Photography arrived in India in the late 19th century. Not surprisingly, this shiny new, not to mention exorbitantly expensive, medium attracted the attention of India’s maharajas. They were avid collectors of photographic equipment, lifelong patrons to some remarkable Indian photographers and some were self-taught ‘photographer princes’. Indian royalty had a long and fruitful alliance with this marvelous invention. The form too took ingenious new shapes under the benevolent eye of these patrons and sub-genres that were distinctly Indian began to find expression.
The Pioneers at Tripura
The Dev Burman dynasty, considered to be the last surviving royal line of the northeast, pioneered the spread of photography in India. King Bir Chandra Manikya Dev Burman, who reigned from1862 to1896, acquired one of the first two cameras that came to India—the other is believed to have been bought by Lala Deen Dayal. He was a keen photographer and set up his own studio and darkroom in the palace, importing chemicals, glass plates and other accessories from Europe. He began the Camera Club of the Palace of Agartala, which organised regular exhibitions and contests. He even tutored his 13-year-old Manipuri queen Khunam Chanu Monmohini in the art of photography, eventually holding exhibitions of their works together.
An interesting portrait of the royal couple survives today. Framed against a plain backdrop, they’re caught in a very intimate pose (rather unusual for royalty). This 1880 photograph was likely shot using a long wire shutter control, making it possibly the first ‘selfie’ of an Indian couple!
The Photographer Prince of Jaipur
Around the same time as the king of Tripura was attempting his couple-selfie, another prince, sitting by the jharokhas of Jaipur, was teaching himself photography. Maharaja Sawai Ram Singh II, who reigned from 1835 to 1880, was only two years old when he became the ruler of Jaipur. The story of his first encounter with photography is shrouded in mystery. For the longest time, so was his archive of photographs.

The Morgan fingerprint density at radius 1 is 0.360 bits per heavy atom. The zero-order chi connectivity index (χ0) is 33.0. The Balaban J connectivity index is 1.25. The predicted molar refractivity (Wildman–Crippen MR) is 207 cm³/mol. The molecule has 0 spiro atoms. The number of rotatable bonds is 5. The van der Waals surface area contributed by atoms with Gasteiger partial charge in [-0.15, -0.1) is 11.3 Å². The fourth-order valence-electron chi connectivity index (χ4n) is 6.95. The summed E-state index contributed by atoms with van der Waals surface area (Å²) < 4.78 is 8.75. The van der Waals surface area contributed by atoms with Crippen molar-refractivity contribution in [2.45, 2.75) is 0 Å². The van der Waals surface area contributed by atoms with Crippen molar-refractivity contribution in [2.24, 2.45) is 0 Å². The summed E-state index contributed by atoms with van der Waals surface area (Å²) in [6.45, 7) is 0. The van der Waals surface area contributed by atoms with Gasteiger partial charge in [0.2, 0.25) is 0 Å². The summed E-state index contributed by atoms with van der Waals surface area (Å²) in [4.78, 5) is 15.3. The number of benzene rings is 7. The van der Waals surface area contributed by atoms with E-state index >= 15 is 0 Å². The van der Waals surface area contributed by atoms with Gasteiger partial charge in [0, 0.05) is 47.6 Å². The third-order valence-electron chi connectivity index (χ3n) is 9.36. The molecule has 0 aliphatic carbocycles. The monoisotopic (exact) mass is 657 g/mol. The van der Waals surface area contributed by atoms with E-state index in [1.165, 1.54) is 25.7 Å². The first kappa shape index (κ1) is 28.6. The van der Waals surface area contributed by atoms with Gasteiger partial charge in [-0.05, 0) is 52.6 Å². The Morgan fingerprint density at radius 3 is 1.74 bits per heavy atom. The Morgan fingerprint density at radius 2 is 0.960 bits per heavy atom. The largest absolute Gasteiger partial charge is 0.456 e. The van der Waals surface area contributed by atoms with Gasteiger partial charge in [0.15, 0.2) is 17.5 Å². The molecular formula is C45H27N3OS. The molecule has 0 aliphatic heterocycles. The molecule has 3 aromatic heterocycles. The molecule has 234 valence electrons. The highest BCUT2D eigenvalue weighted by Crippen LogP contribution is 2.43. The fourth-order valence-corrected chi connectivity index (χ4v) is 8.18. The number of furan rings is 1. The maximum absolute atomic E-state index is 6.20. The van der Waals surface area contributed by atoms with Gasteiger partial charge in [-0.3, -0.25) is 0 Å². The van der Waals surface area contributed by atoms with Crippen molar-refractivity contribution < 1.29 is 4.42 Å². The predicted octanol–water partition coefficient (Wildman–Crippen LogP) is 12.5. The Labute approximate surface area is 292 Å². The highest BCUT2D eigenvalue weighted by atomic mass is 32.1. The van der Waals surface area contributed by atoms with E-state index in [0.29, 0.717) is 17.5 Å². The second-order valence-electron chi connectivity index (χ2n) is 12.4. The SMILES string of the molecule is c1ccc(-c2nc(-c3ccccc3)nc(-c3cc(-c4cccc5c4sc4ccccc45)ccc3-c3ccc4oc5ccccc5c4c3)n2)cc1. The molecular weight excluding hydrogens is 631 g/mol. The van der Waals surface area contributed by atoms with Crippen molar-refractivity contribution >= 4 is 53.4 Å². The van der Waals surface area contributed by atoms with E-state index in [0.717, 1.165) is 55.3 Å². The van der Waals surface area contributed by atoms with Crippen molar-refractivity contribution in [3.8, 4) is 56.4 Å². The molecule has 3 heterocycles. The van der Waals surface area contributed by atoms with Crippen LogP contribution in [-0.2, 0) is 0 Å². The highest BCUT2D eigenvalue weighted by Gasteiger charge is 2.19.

For centuries, over six thousand photographs and thousands of glass plate negatives lay hidden in the dark and dusty cupboards of the Jaipur city palace. Discovered in the late 1900s by the then-keeper of the museum, Yadvendra Sahai, this collection is now one of the most prized possessions of the Maharaja Sawai Man Singh II Museum in Jaipur.
A self-taught photographer, Sawai Ram Singh II was always up-to-date with the latest camera models and accessories, and would often be found in his small retreat called the ‘photu ka karkhana’ or ‘tasveer khana’ – taking pictures, processing them, fixing his chemicals or making regular journal entries about processes. As a ruler, he was a visionary and was singularly responsible for bringing Jaipur to the brink of modernism. Along with other royal projects he commissioned for the kingdom, Ram Singh also envisioned a new museum (the core collection of which later became the Albert Hall Museum) and the Maharaja School of Arts, which taught a module on photography.